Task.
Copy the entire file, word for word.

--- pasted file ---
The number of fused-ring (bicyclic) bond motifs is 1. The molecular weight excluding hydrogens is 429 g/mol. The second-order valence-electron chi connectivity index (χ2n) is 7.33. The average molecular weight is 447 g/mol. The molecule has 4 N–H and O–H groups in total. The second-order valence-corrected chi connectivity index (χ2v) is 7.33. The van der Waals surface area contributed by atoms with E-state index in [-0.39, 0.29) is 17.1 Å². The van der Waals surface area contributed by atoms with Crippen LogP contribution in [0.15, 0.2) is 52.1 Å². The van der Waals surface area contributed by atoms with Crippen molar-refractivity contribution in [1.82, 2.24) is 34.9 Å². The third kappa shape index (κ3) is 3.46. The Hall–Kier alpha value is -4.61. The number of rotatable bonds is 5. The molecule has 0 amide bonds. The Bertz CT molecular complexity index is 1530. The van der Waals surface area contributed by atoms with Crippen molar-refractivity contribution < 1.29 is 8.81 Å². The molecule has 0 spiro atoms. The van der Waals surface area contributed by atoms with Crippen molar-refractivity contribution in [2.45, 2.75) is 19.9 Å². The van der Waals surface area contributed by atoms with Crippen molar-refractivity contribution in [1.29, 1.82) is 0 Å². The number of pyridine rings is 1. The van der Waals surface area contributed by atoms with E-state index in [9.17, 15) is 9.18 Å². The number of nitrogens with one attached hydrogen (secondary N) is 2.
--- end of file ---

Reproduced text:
The number of fused-ring (bicyclic) bond motifs is 1. The molecular weight excluding hydrogens is 429 g/mol. The second-order valence-electron chi connectivity index (χ2n) is 7.33. The average molecular weight is 447 g/mol. The molecule has 4 N–H and O–H groups in total. The second-order valence-corrected chi connectivity index (χ2v) is 7.33. The van der Waals surface area contributed by atoms with E-state index in [-0.39, 0.29) is 17.1 Å². The van der Waals surface area contributed by atoms with Crippen LogP contribution in [0.15, 0.2) is 52.1 Å². The van der Waals surface area contributed by atoms with Crippen molar-refractivity contribution in [1.82, 2.24) is 34.9 Å². The third kappa shape index (κ3) is 3.46. The Hall–Kier alpha value is -4.61. The number of rotatable bonds is 5. The molecule has 0 amide bonds. The Bertz CT molecular complexity index is 1530. The van der Waals surface area contributed by atoms with Crippen molar-refractivity contribution < 1.29 is 8.81 Å². The molecule has 0 spiro atoms. The van der Waals surface area contributed by atoms with Crippen molar-refractivity contribution in [2.45, 2.75) is 19.9 Å². The van der Waals surface area contributed by atoms with Crippen molar-refractivity contribution in [1.29, 1.82) is 0 Å². The number of pyridine rings is 1. The van der Waals surface area contributed by atoms with E-state index in [9.17, 15) is 9.18 Å². The number of nitrogens with one attached hydrogen (secondary N) is 2.